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Greece Remembers the Greek Genocide of Pontus

Remembrance day for Greek genocide
Refugees forced to leave their ancestral lands in the early 1920s. Public Domain

The Remembrance day for the Greek Genocide of Pontus was honored by Greece on Wednesday. The Hellenic Parliament will be lit up tonight to mark the occasion and mourn the Greek lives lost in the genocide.

Many high-ranking Greek politicians made statements for the important day and a special plenary session occurred in Parliament to mark the atrocity.

Remembrance day for Greek genocide

The Parliament session was to recognise the official remembrance day for the horrors. May 19 has been marked as a day of remembrance for the Greek genocide since February 24 1994, when the Hellenic parliament voted to recognize the genocide.

The Parliament building will also be lit up using an image symbolic of the Pontic Greeks to honor the memory of those killed in the genocide.

The President of the Hellenic Republic, Katerina Sakellaropoulou, remembered these Greeks in there remarks today.

“Today, we honor the memory of the hundreds of thousands of Pontian Greek victims who were exterminated in an inhuman and heinous way a century ago.

“At the same time, we acknowledge the heroic lives of the Greeks of Pontus who were saved and contributed the most to the recovery and progress of the motherland, and to the economic development and the richness of our cultural identity.”

“The recognition of the Genocide was an obvious step and cost little for our country. The preservation of historical memory does not leave its importance in the past. It works symbolically and deterrently for the future. Today is a vivid and enduring reminder to the entire international community of the great importance of morality, responsibility, and forgiveness for the peaceful coexistence of peoples.”

Prime Minister Kyriakos Mitsotakis also tweeted about the important day, saying:

“102 years later we remember, we fight, we rally. Pontian Hellenism does not forget, it moves forward. Their lyre will mourn the uprooting and their musical bow will sing hope. And the day of remembrance of the Genocide will remain important until it turns into a Day of Justice.”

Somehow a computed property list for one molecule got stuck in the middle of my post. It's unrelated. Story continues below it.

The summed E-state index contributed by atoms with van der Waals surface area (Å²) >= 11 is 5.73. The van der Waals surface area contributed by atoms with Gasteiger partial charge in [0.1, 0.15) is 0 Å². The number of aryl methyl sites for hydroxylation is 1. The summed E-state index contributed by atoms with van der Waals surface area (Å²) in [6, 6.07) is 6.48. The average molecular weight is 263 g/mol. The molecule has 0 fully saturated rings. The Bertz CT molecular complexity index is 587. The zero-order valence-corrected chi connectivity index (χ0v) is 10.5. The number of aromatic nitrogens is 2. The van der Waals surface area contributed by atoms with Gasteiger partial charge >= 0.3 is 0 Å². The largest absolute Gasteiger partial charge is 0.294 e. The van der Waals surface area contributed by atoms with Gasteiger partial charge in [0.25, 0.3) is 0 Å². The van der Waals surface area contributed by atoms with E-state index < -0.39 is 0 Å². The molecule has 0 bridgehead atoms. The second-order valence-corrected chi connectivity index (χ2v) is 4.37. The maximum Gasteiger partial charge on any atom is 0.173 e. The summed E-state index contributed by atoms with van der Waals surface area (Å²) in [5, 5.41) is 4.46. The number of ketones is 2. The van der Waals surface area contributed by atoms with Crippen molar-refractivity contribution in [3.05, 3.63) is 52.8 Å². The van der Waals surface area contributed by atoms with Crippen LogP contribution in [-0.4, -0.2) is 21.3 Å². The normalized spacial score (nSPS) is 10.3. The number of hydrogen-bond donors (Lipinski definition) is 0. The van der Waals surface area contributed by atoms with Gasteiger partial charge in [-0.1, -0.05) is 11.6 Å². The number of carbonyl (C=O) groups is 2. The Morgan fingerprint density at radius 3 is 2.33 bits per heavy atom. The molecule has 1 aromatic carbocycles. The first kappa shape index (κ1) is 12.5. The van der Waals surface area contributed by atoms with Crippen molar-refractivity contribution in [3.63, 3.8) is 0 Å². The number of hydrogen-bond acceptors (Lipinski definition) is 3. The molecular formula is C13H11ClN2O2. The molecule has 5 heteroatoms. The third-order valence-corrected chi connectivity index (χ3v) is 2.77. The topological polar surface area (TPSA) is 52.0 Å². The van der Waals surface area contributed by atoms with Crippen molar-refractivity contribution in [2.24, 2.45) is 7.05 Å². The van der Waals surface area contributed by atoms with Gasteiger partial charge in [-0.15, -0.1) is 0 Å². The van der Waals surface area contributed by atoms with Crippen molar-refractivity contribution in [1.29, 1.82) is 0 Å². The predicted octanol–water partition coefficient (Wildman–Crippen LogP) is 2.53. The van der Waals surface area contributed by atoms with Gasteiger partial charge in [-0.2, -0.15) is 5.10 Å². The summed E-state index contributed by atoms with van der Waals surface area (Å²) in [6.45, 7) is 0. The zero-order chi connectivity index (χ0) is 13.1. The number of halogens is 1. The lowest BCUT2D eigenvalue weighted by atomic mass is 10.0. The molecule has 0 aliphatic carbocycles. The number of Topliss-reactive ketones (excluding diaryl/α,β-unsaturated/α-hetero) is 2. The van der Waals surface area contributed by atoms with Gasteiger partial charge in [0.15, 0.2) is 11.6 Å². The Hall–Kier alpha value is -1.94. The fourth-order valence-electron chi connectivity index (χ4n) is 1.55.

“We honor the memory of the victims of the Pontian Greeks genocide that led to the death and uprooting of a significant part of Hellenism with a long history. We honor the Pontian Greeks contribution to the social, cultural and economic restoration of Greece,” stated main opposition SYRIZA-Progressive Alliance leader Alexis Tsipras in a post on social media.

He also underlined that the promotion and recognition of the historic truth and the preservation of the historic memory is a struggle not only for the past but mostly for the present and the future.

“The next generations will be safe once there is a stop to violations of human rights and the international law that leads to genocides, ethnic cleansing and new uprooting,” Tsipras said in his message.

Opposition Movement for Change (KINAL) leader Fofi Gennimata said that May 19 was a day of remembrance, honor and respect for the Pontian Greeks that “were murdered or uprooted in the most violent way from their lands”.

In a post on social media, Gennimata also said that in 1994, PASOK had achieved the recognition of the Pontian Genocide by the Greek Parliament, which would be celebrated on May 19 every year.

“We continue on the same path and strive for the international recognition of the genocide. The internationalization of the issue is today more timely than ever, after the recognition of the Armenian Genocide by US President Jo Biden. We will not stop until the historic truth is restored and Turkey admits its crimes and ask for forgiveness from the peoples that suffered,” Gennimata added.

Another traditional part of the Remembrance day for the Greek genocide is a ceremony performed outside of Parliament. Every year, the Greek Presidential Guard, the Evzones, mark the anniversary of the Pontian Genocide in Athens’ Syntagma Square. A video of the solemn ceremony can be found below:

The horrific events of the Pontic Genocide

The Young Turk movement was started in 1908; the hard nationalist party was responsible for beginning the persecution of Christian communities and the forcible Turkification of the region.

These Turks, on the pretext of national security, displaced the majority of the Greek population in Asia Minor’s inhospitable hinterlands, via so-called “labor battalions.”

Reacting to the oppression of the Turks — the murders, deportations and the burning of villages — Pontic Greeks took to the mountains to salvage what was possible of their culture. After the genocide of the Armenians, the Turkish nationalists under Mustafa Kemal Ataturk then began the systematic extermination of the Pontic Greeks.

In 1919 the Greeks, with the Armenians and the temporary support of the Eleftherios Venizelos government, tried to create a standalone Greek-Armenian state. This plan was thwarted by the Turks, who took advantage of the event to advance to the “final solution.”

On May 19, 1919, Ataturk landed in Samsun to start the second and most brutal phase of the Pontian Genocide under the guidance of German and Soviet advisers. By the time of the Asia Minor Catastrophe of 1922, the number of Pontians who died had exceeded 200,000; some historians put the figure as high as 350,000.

Those who escaped the Turkish sword fled as refugees to southern Russia. After the end of the 1919–22 Greco-Turkish War, most of the Pontian Greeks remaining in the Ottoman Empire were transported to Greece under the terms of the 1923 population exchange between Greece and Turkey. Their number is estimated to be 400,000.

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